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Unilever Vows To Reduce Plastic Packaging Use By 2025


Unilever products on display at a grocery in Beijing.

Unilever products on display at a grocery in Beijing.

LightRocket via Getty Images, Zhang Peng

Unilever, the British-Dutch conglomerate that owns Ben & Jerry’s, Vaseline, Dove and more, announced plans Monday to halve its non-recycled plastic packaging by 2025. According to Unilever’s statement, the company currently uses about 700,000 tons of plastic packaging every year.

In its announcement, Unilever pledged to invest in several alternatives, such as reusable and refillable materials. Its goal is to reduce plastic use by 100,000 tons. The remaining reduction will be covered by replacing new plastic with recycled materials.

The company also said it will collect and recycle over 600,000 tons of plastic every year.

“Our vision is a world in which everyone works together to ensure that plastic stays in the economy and out of the environment,” CEO Alan Jope said. “Our plastic is our responsibility and so we are committed to collecting back more than we sell, as part of our drive towards a circular economy.”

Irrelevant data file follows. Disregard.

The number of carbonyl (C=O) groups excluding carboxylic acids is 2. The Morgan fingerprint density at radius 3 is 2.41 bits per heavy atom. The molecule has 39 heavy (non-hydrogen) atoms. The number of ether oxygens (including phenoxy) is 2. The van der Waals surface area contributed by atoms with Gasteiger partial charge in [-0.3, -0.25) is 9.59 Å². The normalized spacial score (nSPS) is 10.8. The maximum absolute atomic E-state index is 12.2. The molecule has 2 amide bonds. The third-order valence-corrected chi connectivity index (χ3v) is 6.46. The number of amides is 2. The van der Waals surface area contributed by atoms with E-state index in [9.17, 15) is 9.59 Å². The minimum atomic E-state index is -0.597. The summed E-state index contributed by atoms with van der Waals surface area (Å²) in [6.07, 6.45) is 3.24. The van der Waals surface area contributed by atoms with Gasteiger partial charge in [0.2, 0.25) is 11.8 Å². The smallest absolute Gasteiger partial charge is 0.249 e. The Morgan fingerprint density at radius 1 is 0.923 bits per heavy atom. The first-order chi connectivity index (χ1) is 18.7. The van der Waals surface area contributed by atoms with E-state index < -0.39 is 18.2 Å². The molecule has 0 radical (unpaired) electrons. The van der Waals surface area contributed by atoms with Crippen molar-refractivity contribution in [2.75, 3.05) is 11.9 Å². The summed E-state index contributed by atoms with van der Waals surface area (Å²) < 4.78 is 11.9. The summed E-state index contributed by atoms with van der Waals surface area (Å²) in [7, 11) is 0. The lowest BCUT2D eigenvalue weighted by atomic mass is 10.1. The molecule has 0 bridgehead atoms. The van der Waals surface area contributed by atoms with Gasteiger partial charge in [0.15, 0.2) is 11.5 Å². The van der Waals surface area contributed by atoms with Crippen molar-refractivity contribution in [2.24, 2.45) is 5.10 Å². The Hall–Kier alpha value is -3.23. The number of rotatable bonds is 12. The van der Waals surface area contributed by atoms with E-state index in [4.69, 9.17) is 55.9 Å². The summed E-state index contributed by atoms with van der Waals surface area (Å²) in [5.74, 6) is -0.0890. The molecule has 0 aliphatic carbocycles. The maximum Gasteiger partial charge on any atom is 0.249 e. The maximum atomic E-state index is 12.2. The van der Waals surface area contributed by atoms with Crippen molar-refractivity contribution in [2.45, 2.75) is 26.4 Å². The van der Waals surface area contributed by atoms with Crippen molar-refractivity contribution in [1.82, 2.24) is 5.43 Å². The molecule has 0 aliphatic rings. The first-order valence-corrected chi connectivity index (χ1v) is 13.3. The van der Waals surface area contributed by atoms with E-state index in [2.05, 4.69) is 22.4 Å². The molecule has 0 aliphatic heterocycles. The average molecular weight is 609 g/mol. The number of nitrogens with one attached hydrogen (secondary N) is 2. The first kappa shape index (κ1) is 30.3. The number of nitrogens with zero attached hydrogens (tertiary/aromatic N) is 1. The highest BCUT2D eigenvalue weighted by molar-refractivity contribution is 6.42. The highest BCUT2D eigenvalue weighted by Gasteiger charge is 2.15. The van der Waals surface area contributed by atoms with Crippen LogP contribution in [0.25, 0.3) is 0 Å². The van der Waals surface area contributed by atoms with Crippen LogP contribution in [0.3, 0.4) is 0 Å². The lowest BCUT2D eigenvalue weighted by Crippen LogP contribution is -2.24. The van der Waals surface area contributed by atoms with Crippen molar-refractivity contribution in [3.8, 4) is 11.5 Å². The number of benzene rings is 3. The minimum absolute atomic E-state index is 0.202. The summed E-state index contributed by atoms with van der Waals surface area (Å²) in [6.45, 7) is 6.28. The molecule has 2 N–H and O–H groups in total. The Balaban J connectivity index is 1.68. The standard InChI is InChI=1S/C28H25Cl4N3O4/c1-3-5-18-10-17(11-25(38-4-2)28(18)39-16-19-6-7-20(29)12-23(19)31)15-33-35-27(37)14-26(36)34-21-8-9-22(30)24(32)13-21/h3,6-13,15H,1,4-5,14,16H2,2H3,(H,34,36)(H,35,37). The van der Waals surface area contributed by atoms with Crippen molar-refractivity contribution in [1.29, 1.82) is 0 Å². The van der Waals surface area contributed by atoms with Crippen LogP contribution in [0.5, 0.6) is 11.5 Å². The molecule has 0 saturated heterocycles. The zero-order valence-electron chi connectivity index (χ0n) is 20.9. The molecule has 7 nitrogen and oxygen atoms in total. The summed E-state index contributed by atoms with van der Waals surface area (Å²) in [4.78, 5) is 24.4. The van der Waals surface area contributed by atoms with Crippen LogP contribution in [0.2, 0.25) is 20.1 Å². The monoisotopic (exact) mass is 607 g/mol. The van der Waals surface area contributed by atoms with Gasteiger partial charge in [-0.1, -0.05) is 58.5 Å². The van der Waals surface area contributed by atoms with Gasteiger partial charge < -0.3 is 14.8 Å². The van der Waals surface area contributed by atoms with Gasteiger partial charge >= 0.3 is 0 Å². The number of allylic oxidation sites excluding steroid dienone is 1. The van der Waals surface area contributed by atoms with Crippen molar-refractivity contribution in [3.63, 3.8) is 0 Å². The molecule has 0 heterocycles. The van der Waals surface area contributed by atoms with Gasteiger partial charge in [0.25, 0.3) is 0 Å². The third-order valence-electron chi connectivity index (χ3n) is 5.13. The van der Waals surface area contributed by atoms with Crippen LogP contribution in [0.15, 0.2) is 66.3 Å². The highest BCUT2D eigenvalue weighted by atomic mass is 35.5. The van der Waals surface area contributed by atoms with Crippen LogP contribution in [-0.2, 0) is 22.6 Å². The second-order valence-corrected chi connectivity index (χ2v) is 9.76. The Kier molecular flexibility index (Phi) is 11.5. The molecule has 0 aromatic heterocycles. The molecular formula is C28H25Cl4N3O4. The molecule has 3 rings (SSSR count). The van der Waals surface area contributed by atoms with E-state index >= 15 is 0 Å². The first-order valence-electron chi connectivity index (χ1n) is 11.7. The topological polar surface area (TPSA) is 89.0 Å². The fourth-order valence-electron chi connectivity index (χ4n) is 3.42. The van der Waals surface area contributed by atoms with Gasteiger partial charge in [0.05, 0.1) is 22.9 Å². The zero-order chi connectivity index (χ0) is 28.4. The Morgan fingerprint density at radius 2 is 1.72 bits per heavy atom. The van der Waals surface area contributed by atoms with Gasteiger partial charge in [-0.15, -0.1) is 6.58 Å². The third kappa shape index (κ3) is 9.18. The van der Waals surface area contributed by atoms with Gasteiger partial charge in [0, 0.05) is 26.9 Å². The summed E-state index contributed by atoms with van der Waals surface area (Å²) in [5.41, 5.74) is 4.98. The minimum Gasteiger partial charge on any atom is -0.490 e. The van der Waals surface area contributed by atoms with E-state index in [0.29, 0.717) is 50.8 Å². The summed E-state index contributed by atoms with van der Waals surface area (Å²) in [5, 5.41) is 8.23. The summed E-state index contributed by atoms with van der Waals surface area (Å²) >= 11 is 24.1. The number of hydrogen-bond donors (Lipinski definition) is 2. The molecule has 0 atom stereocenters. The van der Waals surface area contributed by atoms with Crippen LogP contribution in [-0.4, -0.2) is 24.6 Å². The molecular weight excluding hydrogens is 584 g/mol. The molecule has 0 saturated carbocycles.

The company plans to set its 2018 plastic use as a baseline. By 2025, Unilever hopes to use no more than 350,000 tons of non-recycled plastic.

Greenpeace praised the announcement, but called for corporate transparency to ensure Unilever can be held accountable.

“One [way] is making sure they’re doing public disclosure of all the data and progress so they’re not just telling Greenpeace and the Ellen MacArthur Foundation, but they’re going to be telling the public what their progress looks like, and being transparent about their plastics use in a much more open way than they have been historically,” Graham Forbes, Global Plastics Project Leader at Greenpeace, said.

Forbes said Unilever’s plans are the most ambitious he’s seen from a massive conglomerate. He also said that Unilever should commit to more.

“While this is a step in the right direction … Unilever’s continued emphasis on collection, alternative materials, and recycled content will not result in the systemic shift required to solve the growing plastic pollution problem,” Forbes said. “We encourage Unilever to prioritize its efforts upstream by redesigning single-use plastic and packaging out of its business model.”

Greenpeace has been a constant critic of Unilever’s environmental impact. In August, the group accused Unilever of breaking its promise to set up a deforestation monitoring platform.

Paolo Zialcita is an intern on NPR’s News Desk.

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